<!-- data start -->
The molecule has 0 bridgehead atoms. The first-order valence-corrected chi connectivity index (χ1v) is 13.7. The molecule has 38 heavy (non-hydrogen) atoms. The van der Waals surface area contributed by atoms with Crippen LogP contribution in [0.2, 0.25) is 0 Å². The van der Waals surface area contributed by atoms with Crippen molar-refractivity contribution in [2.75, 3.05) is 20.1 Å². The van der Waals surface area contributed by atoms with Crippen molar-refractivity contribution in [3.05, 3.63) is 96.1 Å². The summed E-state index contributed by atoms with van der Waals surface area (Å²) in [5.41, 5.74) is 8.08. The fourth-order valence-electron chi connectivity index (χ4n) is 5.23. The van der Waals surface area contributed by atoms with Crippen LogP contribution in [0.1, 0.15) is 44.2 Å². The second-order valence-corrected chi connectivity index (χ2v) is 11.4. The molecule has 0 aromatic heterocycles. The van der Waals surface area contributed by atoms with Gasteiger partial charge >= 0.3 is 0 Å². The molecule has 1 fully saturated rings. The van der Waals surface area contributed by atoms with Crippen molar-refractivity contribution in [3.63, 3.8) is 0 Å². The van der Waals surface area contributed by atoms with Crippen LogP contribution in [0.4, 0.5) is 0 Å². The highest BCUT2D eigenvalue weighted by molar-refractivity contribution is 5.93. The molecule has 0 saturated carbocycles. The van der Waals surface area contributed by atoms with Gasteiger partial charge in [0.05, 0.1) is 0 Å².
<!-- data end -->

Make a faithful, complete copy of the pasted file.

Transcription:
The molecule has 0 bridgehead atoms. The first-order valence-corrected chi connectivity index (χ1v) is 13.7. The molecule has 38 heavy (non-hydrogen) atoms. The van der Waals surface area contributed by atoms with Crippen LogP contribution in [0.2, 0.25) is 0 Å². The van der Waals surface area contributed by atoms with Crippen molar-refractivity contribution in [2.75, 3.05) is 20.1 Å². The van der Waals surface area contributed by atoms with Crippen molar-refractivity contribution in [3.05, 3.63) is 96.1 Å². The summed E-state index contributed by atoms with van der Waals surface area (Å²) in [5.41, 5.74) is 8.08. The fourth-order valence-electron chi connectivity index (χ4n) is 5.23. The van der Waals surface area contributed by atoms with Crippen LogP contribution in [0.1, 0.15) is 44.2 Å². The second-order valence-corrected chi connectivity index (χ2v) is 11.4. The molecule has 0 aromatic heterocycles. The van der Waals surface area contributed by atoms with Gasteiger partial charge >= 0.3 is 0 Å². The molecule has 1 fully saturated rings. The van der Waals surface area contributed by atoms with Crippen molar-refractivity contribution in [3.63, 3.8) is 0 Å². The van der Waals surface area contributed by atoms with Crippen LogP contribution in [0.4, 0.5) is 0 Å². The highest BCUT2D eigenvalue weighted by molar-refractivity contribution is 5.93. The molecule has 0 saturated carbocycles. The van der Waals surface area contributed by atoms with Gasteiger partial charge in [0.05, 0.1) is 0 Å².